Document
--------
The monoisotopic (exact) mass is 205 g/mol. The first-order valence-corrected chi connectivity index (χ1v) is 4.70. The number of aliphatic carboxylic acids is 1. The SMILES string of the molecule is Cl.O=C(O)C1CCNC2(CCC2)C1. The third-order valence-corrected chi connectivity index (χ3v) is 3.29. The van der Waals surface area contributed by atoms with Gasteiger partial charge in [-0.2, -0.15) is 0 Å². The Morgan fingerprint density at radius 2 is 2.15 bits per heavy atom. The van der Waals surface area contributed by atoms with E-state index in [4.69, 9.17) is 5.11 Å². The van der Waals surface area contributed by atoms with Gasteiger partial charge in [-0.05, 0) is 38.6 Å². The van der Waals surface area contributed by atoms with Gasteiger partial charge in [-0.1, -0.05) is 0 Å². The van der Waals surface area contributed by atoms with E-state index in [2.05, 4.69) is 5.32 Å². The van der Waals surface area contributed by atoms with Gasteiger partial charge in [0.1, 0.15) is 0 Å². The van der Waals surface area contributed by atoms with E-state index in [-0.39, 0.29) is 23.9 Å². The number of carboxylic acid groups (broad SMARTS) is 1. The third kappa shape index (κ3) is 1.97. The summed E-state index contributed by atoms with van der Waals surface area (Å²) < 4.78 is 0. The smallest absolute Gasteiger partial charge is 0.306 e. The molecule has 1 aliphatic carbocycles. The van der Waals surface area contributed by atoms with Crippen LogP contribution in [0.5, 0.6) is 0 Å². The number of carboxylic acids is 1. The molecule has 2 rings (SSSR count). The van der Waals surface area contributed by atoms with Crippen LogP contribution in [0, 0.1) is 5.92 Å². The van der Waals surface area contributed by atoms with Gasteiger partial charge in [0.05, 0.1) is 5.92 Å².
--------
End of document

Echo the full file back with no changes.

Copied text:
The monoisotopic (exact) mass is 205 g/mol. The first-order valence-corrected chi connectivity index (χ1v) is 4.70. The number of aliphatic carboxylic acids is 1. The SMILES string of the molecule is Cl.O=C(O)C1CCNC2(CCC2)C1. The third-order valence-corrected chi connectivity index (χ3v) is 3.29. The van der Waals surface area contributed by atoms with Gasteiger partial charge in [-0.2, -0.15) is 0 Å². The Morgan fingerprint density at radius 2 is 2.15 bits per heavy atom. The van der Waals surface area contributed by atoms with E-state index in [4.69, 9.17) is 5.11 Å². The van der Waals surface area contributed by atoms with Gasteiger partial charge in [-0.05, 0) is 38.6 Å². The van der Waals surface area contributed by atoms with Gasteiger partial charge in [-0.1, -0.05) is 0 Å². The van der Waals surface area contributed by atoms with E-state index in [2.05, 4.69) is 5.32 Å². The van der Waals surface area contributed by atoms with Gasteiger partial charge in [0.1, 0.15) is 0 Å². The van der Waals surface area contributed by atoms with E-state index in [-0.39, 0.29) is 23.9 Å². The number of carboxylic acid groups (broad SMARTS) is 1. The third kappa shape index (κ3) is 1.97. The summed E-state index contributed by atoms with van der Waals surface area (Å²) < 4.78 is 0. The smallest absolute Gasteiger partial charge is 0.306 e. The molecule has 1 aliphatic carbocycles. The van der Waals surface area contributed by atoms with Crippen LogP contribution in [0.5, 0.6) is 0 Å². The number of carboxylic acids is 1. The molecule has 2 rings (SSSR count). The van der Waals surface area contributed by atoms with Crippen LogP contribution in [0, 0.1) is 5.92 Å². The van der Waals surface area contributed by atoms with Gasteiger partial charge in [0.05, 0.1) is 5.92 Å².